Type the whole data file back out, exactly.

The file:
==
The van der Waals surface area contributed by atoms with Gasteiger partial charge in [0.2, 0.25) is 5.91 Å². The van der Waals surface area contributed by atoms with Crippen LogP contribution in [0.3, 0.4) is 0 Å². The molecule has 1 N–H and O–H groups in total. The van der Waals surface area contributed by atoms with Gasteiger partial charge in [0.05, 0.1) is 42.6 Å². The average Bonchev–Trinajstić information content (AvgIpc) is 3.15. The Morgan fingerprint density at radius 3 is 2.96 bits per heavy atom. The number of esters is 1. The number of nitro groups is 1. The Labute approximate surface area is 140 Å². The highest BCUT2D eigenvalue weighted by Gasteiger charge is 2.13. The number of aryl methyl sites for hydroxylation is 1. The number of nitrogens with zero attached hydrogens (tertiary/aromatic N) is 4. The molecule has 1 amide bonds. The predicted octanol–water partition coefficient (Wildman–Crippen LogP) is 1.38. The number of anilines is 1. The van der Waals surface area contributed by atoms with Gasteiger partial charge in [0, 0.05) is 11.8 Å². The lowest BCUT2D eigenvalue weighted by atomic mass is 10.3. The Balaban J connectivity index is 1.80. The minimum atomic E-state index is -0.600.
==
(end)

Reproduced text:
The van der Waals surface area contributed by atoms with Gasteiger partial charge in [0.2, 0.25) is 5.91 Å². The van der Waals surface area contributed by atoms with Crippen LogP contribution in [0.3, 0.4) is 0 Å². The molecule has 1 N–H and O–H groups in total. The van der Waals surface area contributed by atoms with Gasteiger partial charge in [0.05, 0.1) is 42.6 Å². The average Bonchev–Trinajstić information content (AvgIpc) is 3.15. The Morgan fingerprint density at radius 3 is 2.96 bits per heavy atom. The number of esters is 1. The number of nitro groups is 1. The Labute approximate surface area is 140 Å². The highest BCUT2D eigenvalue weighted by Gasteiger charge is 2.13. The number of aryl methyl sites for hydroxylation is 1. The number of nitrogens with zero attached hydrogens (tertiary/aromatic N) is 4. The molecule has 1 amide bonds. The predicted octanol–water partition coefficient (Wildman–Crippen LogP) is 1.38. The number of anilines is 1. The van der Waals surface area contributed by atoms with Gasteiger partial charge in [0, 0.05) is 11.8 Å². The lowest BCUT2D eigenvalue weighted by atomic mass is 10.3. The Balaban J connectivity index is 1.80. The minimum atomic E-state index is -0.600.